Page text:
Workplace Safety

Experience

Secretary of Labor, Mine Safety and Health Administration, (MSHA), v. North American Drillers, LLC, Docket Nos. LAKE 2008-2-R and LAKE 2008-98 (February 12, 2012)

The Secretary of the Labor, Mine Safety and Health Administration (MSHA) issued a citation to our client, a national drilling company. After completion of the discovery process and conducting depositions to determine the citation’s validity, the Secretary vacated the enforcement action and civil penalty. We filed a declaratory judgment action with an ALJ which was denied. We then appealed, and the Federal Mine Safety and Health Review Commission upheld the mine operator’s argument that the Commission’s jurisdiction relating to a legal challenge, issued pursuant to Section 105(d) of the Mine Act, does not terminate upon the Secretary of Labor’s vacating of a citation and civil penalty.

AT&T Corp. Deliberate Intent Litigation (Kanawha, County, WV 2008)

Lead counsel in the successful defense of AT&T against 25 consolidated deliberate intent civil actions filed by a unified group of former employees who alleged that they sustained serious injuries as a result of exposure to mold in the company’s Charleston Call Center. Suit also was filed against several co-defendants, including the building’s owners and maintenance contractors. AT&T denied that there was mold present in the building sufficient to establish the existence of a specific unsafe working condition, or that the plaintiffs could establish any of the other requisite statutory elements of their deliberate intent claims. After extensive lay and expert witness discovery, the plaintiff’s dismissed their claims against AT&T in exchange for payment of only nominal sums.

Secretary of Labor Mine Safety and Health Administration (MSHA) v. Oak Grove Resources, LLC. Docket No. SE 2007-194 (November 26, 2007)

This case involved, inter alia, a significant and substantial, high gravity and moderate negligence violation of 30 C.F.R. Section 75.604(b) issued by MSHA alleging that a permanent splice in the trailing cable on a shuttle car was not effectively insulated and sealed to exclude moisture.

The Administrative Law Judge (ALJ) held that the Secretary of Labor did not sustain her burden of proving the alleged violation was significant and substantial or of high gravity, and that the negligence should be reduced from moderate to low. The ALJ assessed a penalty of $250.00 for the violation.

Eastern Associated Coal Corp. v. United Mine Workers of America, District 17, et al., 531 U.S. 57 (2000)

U.S. Supreme Court held that public policy considerations do not require courts to refuse to enforce an arbitration award ordering an employer to reinstate an employee truck driver even though he twice tested positive for drug use.  Worked with now-Chief Justice John Roberts, who was retained to do oral argument to the Supreme Court.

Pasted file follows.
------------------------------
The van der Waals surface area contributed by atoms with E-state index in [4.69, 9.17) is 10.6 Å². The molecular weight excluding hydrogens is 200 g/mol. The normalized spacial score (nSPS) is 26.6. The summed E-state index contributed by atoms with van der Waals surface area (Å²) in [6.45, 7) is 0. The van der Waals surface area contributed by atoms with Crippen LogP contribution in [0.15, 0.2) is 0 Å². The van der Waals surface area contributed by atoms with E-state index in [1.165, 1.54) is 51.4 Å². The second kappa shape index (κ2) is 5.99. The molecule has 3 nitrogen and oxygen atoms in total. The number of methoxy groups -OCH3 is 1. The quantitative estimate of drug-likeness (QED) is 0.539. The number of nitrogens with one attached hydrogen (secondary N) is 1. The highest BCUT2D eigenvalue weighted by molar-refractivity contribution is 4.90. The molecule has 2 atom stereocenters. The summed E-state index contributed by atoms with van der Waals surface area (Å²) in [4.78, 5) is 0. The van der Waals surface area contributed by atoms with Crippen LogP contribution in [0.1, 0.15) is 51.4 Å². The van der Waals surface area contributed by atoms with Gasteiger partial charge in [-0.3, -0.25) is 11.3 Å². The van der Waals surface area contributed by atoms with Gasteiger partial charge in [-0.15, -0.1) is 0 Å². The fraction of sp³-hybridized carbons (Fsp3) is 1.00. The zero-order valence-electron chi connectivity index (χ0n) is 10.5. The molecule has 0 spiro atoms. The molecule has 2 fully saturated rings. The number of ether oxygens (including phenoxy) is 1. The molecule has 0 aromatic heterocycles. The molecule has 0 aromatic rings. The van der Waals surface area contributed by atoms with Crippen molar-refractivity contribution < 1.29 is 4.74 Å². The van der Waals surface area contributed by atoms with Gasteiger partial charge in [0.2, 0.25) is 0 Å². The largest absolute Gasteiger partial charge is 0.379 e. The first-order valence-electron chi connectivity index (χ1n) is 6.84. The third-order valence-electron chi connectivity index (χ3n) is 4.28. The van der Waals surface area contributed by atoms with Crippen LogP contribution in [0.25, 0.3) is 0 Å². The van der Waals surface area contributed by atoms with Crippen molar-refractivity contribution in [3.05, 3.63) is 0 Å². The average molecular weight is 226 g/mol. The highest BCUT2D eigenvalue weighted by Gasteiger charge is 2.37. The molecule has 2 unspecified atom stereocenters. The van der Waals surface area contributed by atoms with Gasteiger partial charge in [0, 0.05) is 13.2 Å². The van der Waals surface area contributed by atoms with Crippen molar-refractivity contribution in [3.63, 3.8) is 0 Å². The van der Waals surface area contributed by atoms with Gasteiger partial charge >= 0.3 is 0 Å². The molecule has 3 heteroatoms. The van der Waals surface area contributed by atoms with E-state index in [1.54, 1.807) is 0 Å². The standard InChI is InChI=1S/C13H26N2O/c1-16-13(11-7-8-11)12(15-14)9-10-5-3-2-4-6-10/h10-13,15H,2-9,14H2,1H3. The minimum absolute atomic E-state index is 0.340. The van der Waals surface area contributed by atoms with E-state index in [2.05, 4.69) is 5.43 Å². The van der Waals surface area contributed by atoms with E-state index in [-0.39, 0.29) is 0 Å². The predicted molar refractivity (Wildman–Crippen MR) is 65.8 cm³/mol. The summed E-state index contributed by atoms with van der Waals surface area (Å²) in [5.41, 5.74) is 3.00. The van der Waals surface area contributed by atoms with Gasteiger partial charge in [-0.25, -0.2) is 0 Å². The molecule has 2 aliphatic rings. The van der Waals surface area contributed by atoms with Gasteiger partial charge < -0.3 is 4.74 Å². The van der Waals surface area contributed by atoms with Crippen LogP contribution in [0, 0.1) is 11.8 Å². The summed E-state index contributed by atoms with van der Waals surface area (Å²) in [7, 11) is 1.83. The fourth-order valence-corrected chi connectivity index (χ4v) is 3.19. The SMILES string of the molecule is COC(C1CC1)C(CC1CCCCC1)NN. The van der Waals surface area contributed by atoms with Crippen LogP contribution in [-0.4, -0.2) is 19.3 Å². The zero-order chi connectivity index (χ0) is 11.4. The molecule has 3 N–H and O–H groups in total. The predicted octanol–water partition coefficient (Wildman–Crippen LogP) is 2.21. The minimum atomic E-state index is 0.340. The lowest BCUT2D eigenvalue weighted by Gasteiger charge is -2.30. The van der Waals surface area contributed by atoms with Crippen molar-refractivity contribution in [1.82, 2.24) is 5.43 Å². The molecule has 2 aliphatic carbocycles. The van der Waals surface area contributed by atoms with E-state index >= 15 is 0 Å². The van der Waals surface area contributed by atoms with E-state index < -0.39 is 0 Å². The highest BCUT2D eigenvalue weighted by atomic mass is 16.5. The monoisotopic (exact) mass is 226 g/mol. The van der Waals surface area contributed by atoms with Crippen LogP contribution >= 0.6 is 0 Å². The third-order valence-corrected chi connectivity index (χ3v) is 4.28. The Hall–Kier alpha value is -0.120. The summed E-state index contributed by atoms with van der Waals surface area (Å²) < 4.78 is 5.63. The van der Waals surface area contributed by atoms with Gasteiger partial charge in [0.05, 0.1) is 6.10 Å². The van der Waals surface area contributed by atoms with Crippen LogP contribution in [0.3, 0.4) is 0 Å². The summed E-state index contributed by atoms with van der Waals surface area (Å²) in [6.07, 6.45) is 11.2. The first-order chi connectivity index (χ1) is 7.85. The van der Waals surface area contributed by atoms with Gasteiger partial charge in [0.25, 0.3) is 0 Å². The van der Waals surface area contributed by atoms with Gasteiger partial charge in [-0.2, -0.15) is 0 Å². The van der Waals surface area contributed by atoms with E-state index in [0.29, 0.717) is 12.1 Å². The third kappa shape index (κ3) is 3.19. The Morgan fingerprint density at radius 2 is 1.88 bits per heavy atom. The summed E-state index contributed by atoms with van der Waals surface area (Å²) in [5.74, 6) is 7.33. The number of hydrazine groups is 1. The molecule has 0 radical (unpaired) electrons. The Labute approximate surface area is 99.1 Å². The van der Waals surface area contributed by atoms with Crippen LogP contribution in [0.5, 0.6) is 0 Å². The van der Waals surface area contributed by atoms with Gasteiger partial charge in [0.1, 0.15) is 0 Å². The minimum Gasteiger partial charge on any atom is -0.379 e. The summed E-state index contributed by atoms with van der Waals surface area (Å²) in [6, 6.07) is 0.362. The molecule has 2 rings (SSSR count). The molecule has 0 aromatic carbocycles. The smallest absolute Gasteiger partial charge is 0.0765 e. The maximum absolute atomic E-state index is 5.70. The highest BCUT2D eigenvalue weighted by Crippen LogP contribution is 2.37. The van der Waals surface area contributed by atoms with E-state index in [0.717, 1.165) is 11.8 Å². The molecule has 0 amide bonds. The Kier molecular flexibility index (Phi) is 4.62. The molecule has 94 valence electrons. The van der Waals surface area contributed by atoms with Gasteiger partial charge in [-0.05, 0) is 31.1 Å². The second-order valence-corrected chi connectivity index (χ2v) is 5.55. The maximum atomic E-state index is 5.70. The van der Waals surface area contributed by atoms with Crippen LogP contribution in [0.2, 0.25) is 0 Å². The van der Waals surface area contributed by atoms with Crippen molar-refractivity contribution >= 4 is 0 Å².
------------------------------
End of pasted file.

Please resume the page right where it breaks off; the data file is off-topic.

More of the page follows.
Commercial Litigation

Represented Central West Virginia Energy (Central Energy) in a suit against Mountain State Carbon and related companies in federal court for breach of a coal supply contract and related tort claims arising out of improper interference with Mountain State Carbon’s contractual obligations. Damages claimed exceeded $30,000,000. After the claims were dismissed for lack of jurisdiction, Central Energy pursued an appeal to the Fourth Circuit Court of Appeals, which reversed the dismissal and reinstated the claims to be resolved on the merits. The Fourth Circuit’s opinion was the first federal appellate court decision to apply the United States Supreme Court’s “nerve center” test announced in the decision of Hertz v. Friend, 130 S. Ct 1181 (2010) for determining where a corporation has its “principal place of business” for purposes of ascertaining federal court jurisdiction over claims between citizens of different states (known as diversity jurisdiction).

Hilton v. Stockhausen, Ciba and American Cyanamid

Represented manufacturer (Stockhausen) of polyacrylamide flocculants in first personal injury case filed in West Virginia in which Plaintiff claimed neurologic injury/polyneuropathy as a result of exposure to residual amounts of acrylamide while working at municipal wastewater treatment facility. This matter resulted in a favorable settlement on behalf of our client.

Decertification Defense

When a miner was facing decertification proceedings from the West Virginia Office of Miners’ Health Safety and Training, he turned to Dinsmore. Our client was accused of not properly locking and tagging a piece of equipment, which violates state law. As a result, the state of West Virginia sought permanent decertification of the miner. We conducted on-site research at the mine, interviewing witnesses and examining the company’s safety policies, procedures and records. We determined the alleged violation did not rise to the level of permanent decertification and entered into negotiations with the state of West Virginia. We reached a settlement favorable to our client, allowing him to avoid permanent decertification and return to work.

U.S. v. Coal Company

We represented the Defendant coal company in a federal suit seeking $20 million in penalties for alleged criminal violations of health and safety standards.  After a four week trial, the District Court imposed $300,000 in fines.  The U.S. appealed and the Sixth Circuit affirmed.

OSHA Matters - Construction Projects

Successfully negotiated multiple claims by OSHA on construction-related accidents.